||The events of One Last Dance hinge on a fairly standard and oft-recycled movie plot – the proverbial "one last job before retirement" scenario. In similar films, the main character might be a thief, a mercenary or even a bounty hunter, but here our protagonist is a hitman, one who has decided it might finally be the right time to holster his weapon for good and move on to greener pastures. On the verge of retirement, the hitman in question takes on the aforementioned one last job, a seemingly straightforward mission that proves far more difficult than he anticipated. On paper, that's a fairly simple if outright clichéd story. As filmed, however, One Last Dance turns out to be anything but simple or clichéd. The film unfolds in a puzzling, twisty way that won't be completely obvious at first, but whether you pick up on this fact or not matters little when you have an actor like Francis Ng to anchor the proceedings.
Ng plays the oddly-named "T," a badass hitman with just the right amount of quirks to distinguish him from the well-dressed cinematic contract killers we've seen in dozens of other movies. One such quirk is that he doesn't work on Sundays. Another is the manner in which he learns of his targets – via Hong Bao, a.k.a. those little red envelopes that Chinese folks dole out during special events like weddings and Chinese New Year. Whereas those packets are usually filled with money, T's little envelopes contain the names of those poor unfortunate souls who'll soon be joining the ranks of the dearly departed. Apparently, T has never let his clients down, but things get tricky when he's enlisted to track down and liquidate everyone connected to the kidnapping of a rich man's son. However, there's something he wasn't counting on, an element of surprise that just might prove fatal. But for whom? Well, that would be telling.
To be clear, this isn't just a movie about some lone hitman. Subplots abound thanks to a curious group of supporting characters – T's best friend-cum-protégé Ko (Singaporean Joseph Quek), a flamboyant knucklehead sure to annoy viewers more readily than he entertains; Ko's sister Jae (Taiwanese singer/actress Vivian Hsu), a waitress whom T develops almost a schoolboy crush on; a local police captain (Shaw Brothers legend Ti Lung) with an unconventional approach to his duties; and a pissed-off Italian American mafia don played by none other than Harvey Keitel in a brief cameo. If you are halfway paying attention, you might, as I did, feel something to be a little off with the film's timeline. If you're a bit more active in your viewing habits, you'll realize quickly that everything isn't necessarily in sequence. In fact, you might find yourself wondering what the key event was that triggered this fractured narrative, which would give you the ability to make better sense of it. Or you could do what I did: tired and exhausted from a hard day's work, I let the film wash over me, and it was a satisfying experience all the same.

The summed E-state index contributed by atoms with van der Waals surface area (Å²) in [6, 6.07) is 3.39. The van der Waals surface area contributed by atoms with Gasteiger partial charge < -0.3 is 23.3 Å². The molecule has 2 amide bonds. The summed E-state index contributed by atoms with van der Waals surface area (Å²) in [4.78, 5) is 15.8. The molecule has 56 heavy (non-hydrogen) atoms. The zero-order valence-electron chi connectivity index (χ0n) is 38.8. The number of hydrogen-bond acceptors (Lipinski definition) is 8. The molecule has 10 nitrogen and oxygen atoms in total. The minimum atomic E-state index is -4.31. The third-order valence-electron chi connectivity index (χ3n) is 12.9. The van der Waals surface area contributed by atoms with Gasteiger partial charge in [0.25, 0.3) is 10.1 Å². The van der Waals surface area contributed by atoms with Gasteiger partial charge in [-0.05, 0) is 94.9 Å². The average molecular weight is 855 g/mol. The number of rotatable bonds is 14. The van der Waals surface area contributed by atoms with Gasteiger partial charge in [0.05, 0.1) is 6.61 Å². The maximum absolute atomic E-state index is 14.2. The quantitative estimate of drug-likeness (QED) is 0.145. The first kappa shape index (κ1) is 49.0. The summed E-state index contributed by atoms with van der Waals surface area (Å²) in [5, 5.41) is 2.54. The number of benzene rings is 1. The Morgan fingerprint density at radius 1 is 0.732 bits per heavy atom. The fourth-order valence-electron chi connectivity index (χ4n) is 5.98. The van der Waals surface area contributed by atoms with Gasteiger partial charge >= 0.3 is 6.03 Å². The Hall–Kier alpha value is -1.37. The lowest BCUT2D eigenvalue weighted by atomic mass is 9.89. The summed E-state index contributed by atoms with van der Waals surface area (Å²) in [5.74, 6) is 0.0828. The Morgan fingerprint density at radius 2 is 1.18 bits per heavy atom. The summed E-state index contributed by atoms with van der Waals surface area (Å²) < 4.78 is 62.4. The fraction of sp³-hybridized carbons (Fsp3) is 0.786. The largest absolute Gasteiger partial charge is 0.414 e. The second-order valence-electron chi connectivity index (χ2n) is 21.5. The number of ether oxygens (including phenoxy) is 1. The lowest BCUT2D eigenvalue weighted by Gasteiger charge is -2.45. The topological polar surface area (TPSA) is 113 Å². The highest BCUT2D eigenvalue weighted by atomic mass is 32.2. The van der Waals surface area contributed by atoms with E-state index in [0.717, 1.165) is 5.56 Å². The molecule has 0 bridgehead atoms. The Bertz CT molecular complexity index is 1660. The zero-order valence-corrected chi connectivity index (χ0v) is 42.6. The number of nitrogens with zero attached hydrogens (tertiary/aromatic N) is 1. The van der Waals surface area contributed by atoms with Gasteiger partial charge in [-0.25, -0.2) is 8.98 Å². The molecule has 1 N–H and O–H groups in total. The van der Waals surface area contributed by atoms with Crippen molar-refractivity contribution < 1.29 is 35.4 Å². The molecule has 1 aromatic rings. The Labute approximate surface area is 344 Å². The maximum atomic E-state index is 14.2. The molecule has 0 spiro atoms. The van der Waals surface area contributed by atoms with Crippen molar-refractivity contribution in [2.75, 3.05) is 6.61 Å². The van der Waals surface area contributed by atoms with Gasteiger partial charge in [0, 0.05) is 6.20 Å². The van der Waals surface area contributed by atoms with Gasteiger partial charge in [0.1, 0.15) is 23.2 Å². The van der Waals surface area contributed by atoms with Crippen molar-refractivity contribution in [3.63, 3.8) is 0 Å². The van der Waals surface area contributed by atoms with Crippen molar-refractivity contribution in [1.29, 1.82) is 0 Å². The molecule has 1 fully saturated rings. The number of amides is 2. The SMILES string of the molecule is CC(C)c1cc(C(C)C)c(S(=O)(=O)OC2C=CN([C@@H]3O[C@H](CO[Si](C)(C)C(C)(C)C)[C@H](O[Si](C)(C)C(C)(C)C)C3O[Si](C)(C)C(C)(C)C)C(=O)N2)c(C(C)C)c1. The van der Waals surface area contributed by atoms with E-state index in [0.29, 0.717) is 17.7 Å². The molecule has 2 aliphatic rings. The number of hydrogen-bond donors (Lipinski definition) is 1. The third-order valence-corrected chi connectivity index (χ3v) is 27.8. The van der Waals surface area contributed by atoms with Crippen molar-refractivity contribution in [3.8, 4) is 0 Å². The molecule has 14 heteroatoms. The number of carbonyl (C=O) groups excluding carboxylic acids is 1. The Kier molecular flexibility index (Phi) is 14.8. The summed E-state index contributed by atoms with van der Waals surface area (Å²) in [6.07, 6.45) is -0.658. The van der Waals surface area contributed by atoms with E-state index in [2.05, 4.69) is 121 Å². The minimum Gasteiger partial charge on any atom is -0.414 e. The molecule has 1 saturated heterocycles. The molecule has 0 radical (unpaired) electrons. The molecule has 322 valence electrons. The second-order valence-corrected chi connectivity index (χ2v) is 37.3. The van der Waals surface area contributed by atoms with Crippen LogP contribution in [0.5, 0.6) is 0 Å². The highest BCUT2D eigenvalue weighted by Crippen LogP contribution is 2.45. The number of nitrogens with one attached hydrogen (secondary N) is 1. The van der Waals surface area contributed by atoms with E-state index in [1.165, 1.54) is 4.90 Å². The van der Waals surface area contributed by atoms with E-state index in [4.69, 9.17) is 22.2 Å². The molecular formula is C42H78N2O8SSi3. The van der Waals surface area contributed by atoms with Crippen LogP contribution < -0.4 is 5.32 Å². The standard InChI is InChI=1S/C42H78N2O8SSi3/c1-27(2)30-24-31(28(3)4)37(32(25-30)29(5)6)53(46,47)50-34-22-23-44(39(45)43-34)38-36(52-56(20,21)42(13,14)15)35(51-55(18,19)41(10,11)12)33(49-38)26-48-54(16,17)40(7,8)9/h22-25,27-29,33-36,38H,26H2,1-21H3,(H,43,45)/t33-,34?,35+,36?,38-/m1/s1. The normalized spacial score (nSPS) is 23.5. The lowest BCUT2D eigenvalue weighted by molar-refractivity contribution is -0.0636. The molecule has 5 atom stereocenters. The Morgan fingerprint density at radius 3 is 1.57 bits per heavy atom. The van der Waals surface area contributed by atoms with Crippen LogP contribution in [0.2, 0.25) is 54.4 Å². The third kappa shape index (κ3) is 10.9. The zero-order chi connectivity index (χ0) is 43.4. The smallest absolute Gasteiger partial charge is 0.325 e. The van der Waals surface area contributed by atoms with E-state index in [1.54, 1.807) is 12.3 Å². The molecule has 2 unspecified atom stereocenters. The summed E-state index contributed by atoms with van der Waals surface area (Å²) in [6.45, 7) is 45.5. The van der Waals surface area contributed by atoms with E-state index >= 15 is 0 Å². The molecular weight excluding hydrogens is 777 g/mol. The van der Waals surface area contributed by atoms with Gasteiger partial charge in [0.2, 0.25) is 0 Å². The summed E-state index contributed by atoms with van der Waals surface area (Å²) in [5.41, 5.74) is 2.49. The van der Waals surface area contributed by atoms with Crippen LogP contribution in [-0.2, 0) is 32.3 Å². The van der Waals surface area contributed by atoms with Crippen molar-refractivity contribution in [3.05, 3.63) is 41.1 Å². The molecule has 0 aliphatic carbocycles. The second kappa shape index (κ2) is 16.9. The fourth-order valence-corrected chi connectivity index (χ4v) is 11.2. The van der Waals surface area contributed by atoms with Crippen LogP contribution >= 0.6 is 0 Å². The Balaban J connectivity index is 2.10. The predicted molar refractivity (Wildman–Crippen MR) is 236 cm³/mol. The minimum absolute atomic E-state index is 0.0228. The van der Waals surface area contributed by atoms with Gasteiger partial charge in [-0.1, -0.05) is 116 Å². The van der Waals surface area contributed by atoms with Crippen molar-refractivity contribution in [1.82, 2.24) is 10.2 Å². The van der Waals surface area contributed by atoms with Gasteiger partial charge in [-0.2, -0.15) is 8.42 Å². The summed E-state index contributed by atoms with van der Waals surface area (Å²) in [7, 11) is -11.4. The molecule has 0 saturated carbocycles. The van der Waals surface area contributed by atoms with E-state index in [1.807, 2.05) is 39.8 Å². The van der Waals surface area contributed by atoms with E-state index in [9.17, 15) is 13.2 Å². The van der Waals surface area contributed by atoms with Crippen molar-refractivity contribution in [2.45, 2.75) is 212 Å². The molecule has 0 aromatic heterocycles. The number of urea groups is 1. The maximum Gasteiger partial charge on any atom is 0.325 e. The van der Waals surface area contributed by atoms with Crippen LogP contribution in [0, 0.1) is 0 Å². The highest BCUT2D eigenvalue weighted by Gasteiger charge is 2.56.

While by no means a masterpiece, One Last Dance does amount to a nice little showcase for Francis Ng, who with little fanfare, has become one of the best working actors in Hong Kong. Ng's performance is what anchors the film; he's so on-game that he almost seems to be acting in a different movie than many of his co-stars. And yet, the way in which Ng adjusts to these atonal moments is a part of the movie's charm. His monologue about two seemingly identical pieces of tape early in the film as well as his amusing and rather bizarre conversation with a young girl at story's end are some of the minor highlights of this sometimes off-kilter film.